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small degree to be ascribed to the increased pressure to which the venous blood is subjected.

What I was particularly anxious, gentlemen, to render evident to you, was the great difference which this kind of fatty degeneration presents from that which we have previously considered. Whilst there we saw arise between the proper specific constituents of the organ—fat-cells which belonged to the connective tissue, here it is the specific glandcells themselves which are the seat of the fat. On the other hand, you must take into consideration the great difference from the necrobiotic processes of fatty degeneration, in which the cells as such disappear.

We have now, gentlemen, to consider this third series of fatty conditions a little more closely, those, I mean, which are attended by a destruction of the elements, and of which we have set up the secretion of milk and sebaceous matter as the true types. That these two secretions are analogous to one another, is simply explained by the circumstance that the mammary gland is really nothing more than an enormously developed and peculiarly formed accumulation of cutaneous (sebaceous) glands. In their development both classes are perfectly analogous. Both are produced, by means of a progressive proliferation, from the internal layers of the epidermis (p. 40, Fig. 18, A). To the same category also belong the ceruminous glands of the ear, and the large glands of the axilla. In all these cases the fat, which constitutes the chief constituent of milk, at least as far as its external appearance is concerned, and which furnishes the sebaceous secretion, originates in the interior of epithelial cells which gradually perish and set the fat free, whilst scarcely a trace of the cells is preserved. The sebaceous glands are generally seated on the sides of the hair-follicles at some depth below the surface; we there find a series of minute lobules, into which a prolongation of the rete mucosum is uninterruptedly continued.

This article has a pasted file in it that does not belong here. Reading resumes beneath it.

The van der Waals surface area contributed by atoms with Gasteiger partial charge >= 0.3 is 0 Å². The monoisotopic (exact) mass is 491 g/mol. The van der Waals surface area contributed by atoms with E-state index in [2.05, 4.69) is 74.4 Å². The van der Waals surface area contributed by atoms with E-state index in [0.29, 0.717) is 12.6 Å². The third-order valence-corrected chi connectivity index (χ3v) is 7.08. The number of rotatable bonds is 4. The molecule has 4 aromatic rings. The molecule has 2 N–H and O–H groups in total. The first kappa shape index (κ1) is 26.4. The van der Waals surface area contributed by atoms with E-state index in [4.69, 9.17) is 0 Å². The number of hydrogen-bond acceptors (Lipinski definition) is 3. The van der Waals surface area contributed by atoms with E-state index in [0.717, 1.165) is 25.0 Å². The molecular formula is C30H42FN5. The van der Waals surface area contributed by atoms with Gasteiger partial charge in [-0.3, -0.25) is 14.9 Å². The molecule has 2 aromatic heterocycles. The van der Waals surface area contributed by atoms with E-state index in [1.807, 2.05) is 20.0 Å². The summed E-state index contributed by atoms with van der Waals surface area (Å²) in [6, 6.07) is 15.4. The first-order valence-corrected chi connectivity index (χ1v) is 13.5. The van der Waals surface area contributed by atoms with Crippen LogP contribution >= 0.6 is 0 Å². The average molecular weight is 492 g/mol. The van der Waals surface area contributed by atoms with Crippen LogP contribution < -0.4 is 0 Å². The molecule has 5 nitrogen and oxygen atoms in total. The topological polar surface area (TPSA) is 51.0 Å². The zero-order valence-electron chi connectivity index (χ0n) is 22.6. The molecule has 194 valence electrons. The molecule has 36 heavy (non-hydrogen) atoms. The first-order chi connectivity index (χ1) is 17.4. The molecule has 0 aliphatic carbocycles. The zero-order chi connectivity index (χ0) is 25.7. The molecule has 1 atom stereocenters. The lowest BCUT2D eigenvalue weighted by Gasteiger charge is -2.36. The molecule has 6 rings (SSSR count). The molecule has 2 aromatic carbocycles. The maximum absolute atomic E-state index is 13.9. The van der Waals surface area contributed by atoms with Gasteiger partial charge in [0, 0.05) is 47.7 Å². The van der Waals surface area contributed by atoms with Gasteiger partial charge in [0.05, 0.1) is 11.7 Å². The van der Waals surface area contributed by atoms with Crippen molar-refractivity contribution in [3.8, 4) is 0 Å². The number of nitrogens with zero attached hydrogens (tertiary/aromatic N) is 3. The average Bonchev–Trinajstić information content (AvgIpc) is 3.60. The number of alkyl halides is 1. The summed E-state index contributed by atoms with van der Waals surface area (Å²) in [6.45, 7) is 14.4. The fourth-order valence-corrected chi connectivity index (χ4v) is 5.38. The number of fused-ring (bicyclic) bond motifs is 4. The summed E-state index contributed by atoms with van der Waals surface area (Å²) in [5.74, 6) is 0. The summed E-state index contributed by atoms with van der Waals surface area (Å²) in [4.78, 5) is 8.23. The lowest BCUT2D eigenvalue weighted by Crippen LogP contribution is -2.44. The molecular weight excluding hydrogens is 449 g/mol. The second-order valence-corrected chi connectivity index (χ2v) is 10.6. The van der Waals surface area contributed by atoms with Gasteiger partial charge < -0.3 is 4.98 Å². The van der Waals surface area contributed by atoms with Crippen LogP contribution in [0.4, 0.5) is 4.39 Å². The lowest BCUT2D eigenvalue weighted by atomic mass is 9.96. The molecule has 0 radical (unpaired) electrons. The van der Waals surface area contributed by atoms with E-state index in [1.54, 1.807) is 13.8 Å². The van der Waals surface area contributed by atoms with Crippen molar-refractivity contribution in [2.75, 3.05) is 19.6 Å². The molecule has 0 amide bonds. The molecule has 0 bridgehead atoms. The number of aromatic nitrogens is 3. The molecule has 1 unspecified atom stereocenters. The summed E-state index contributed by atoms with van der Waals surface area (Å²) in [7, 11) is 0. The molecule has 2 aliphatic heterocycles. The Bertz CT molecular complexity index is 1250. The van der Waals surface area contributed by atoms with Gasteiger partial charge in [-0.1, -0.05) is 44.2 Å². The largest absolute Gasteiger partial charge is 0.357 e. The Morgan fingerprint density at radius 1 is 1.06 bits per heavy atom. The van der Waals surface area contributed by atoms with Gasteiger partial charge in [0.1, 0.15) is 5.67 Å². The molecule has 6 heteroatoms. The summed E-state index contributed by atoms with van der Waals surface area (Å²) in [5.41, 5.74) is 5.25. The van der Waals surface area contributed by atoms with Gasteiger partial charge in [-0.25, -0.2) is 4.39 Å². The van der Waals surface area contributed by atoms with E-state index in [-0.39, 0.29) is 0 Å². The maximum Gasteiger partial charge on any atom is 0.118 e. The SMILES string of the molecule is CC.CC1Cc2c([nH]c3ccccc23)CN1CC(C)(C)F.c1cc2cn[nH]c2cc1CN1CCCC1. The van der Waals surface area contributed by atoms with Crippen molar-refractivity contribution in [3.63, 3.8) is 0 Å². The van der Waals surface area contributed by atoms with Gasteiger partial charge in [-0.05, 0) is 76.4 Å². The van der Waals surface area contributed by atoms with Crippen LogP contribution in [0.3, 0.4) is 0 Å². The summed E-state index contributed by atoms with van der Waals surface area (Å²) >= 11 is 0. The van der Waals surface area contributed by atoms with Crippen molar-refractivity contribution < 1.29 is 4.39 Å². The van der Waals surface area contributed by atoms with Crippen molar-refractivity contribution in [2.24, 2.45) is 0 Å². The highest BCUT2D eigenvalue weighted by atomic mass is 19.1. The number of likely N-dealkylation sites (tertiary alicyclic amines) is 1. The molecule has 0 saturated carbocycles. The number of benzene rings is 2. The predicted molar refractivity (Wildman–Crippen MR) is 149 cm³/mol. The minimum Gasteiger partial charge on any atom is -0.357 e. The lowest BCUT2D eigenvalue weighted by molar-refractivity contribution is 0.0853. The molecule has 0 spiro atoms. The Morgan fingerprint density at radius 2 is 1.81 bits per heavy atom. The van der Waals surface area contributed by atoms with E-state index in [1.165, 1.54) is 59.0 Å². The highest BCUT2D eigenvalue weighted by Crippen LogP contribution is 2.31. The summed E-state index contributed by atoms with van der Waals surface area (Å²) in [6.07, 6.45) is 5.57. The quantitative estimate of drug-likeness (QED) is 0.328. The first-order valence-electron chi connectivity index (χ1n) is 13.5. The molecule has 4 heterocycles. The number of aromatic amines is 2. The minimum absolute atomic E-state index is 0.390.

FORMATION OF SEBACEOUS MATTER AND MILK. 335

[graphic]

The cells of this become more numerous and larger, so as to

fill the gland-sacs with a nearly

solid matter. Then the fat begins

to be secreted into their interior, at

first in small particles, which soon

become larger, and after a short

time the individual cells can no

longer be distinctly perceived, but

only conglomerations of large drops,

which rise up out of the gland into

the hair-follicle. If we unravel the

gland so as to form a flat surface,

its layers of cells would have the

appearance of epidermis, only that

the oldest cells do not become

horny, but are destroyed by fatty

metamorphosis. The secretion is

a purely epithelial one, like the

seminal secretion.

This process furnishes us at the same time with an accurate representation of the formation of milk. You need only imagine the ducts much lengthened, and the terminal acini greatly developed; the process remains essentially the same: the cells multiply abundantly; the multiplied cells undergo fatty degeneration, and ultimately there remain scarcely any material traces of these cells excepting the drops of fat. The closest resemblance to the manner in which the secretion of sebaceous matter ordinarily takes place, is presented by the earliest period of lactation when the so-called colostrum is yielded. A colostrum-corpuscle

[graphic]

Fig. Ill. Hair-follicle with sebaceous glands from the skin. c. The hair, b its bulb, e, e, the layers of cells dipping down from the epidermis into the hair-follicle, g g. Sebaceous glands in the act of secreting sebaceous matter; at /, the secretion mounting up by the side of the hair and accumulating. 280 diameters.

(Fig. 112, C) is the still coherent globule which results from the fatty degeneration of an epithelial cell. The formation

[graphic]

of colostrum and sebaceous matter differs in this respect only, that the fat-granules remain smaller in the former case, and that whilst large drops very soon shew themselves in sebaceous matter, in colostrum the last cells which are observed, usually contain only minute fatgranules, very densely aggregated, whereby the whole cell acquires a somewhat brownish appearance, although the fat has no actual colour. This is the granular corpuscle (coqjs granuleux) of Donne.